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GOP Debate: From Birthers to Earthers

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The most striking part of the first full-blown debate in the Republican primary was the total rejection of science.

In a surreal scene near the night's end, Gov. Rick Perry likened the people denying global warming science to Galileo. To observe that he has that history exactly backwards -- it was the Church that accused Galileo of heresy in 1633 for scientific theories which were on the right track -- is merely to observe that Perry's substantive errors come with their own stylistic snafus. Perhaps that is fitting. More consequential, however, was the answer that Perry failed to provide.

The original question asked him to name a single scientist that supported his views. None of his opponents seized on the gaffe, since apart from the exception-of-the-night, Gov. Huntsman, every other candidate was aiming for the same conservative turf on which Perry stood. And unlike Gov. Palin's famous inability to name her sources, the media is likely to put Perry's problems aside, in order to focus on the "fireworks" that finally broke out between top tier candidates.

It says a lot about the weakness of the GOP field, and the hunger of its would-be supporters, that Rick Perry could not only burst to the top of the race at such a late date, but also begin reshaping the field in his image. Meanwhile, the Romney Campaign seems to think Perry's extremist rhetoric on Social Security creates an opening for arguments rooted in rationality and electability. Still, this is a battle on Perry's turf, as he announced on Wednesday night. "Maybe it's time," he argued, "to have some provocative language in this country."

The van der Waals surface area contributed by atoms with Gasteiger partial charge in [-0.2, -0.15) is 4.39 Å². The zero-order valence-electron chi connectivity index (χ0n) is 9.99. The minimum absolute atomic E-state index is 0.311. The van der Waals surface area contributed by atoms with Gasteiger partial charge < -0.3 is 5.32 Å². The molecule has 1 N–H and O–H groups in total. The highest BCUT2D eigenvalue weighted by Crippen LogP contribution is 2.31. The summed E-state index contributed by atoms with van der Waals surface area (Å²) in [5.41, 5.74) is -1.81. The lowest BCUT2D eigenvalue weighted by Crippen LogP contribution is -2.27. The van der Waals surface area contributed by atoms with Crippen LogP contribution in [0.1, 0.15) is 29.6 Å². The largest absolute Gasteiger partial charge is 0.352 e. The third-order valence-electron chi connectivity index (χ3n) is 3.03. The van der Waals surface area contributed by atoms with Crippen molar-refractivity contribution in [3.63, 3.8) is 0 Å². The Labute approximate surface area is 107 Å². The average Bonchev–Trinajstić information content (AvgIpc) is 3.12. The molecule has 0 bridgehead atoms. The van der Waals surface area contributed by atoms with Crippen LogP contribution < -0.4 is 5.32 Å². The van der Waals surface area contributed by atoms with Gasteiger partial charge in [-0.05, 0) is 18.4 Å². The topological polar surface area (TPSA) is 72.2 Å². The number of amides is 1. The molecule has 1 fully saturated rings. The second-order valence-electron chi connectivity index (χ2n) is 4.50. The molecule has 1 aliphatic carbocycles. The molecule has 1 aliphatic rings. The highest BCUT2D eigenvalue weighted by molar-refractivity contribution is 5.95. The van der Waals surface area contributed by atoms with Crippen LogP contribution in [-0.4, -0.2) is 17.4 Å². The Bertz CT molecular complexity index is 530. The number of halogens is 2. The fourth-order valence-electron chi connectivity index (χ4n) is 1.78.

Now, it has become something of a trope to talk about how the GOP is suddenly more conservative than people might remember, when it's actually been pretty hardcore for a while. But still, it is striking to see just how tough its litmus tests have become this year, from denying global warming to decrying the kind of tax-to-benefit-cut ratios that President Reagan would have loved. In the last presidential cycle, after all, the Republican nominee wasn't just factual in his discussion of global warming, he'd even proposed bipartisan legislation to curb greenhouse gasses.

Back in September 2007, of course, John McCain was trailing Guiliani and Romney in early states. It's possible that the GOP base will get fired up and ultimately cool down before it's all over. But this time, I doubt it.

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Ari Melber writes for The Nation, where this piece first appeared. Contact via Facebook.

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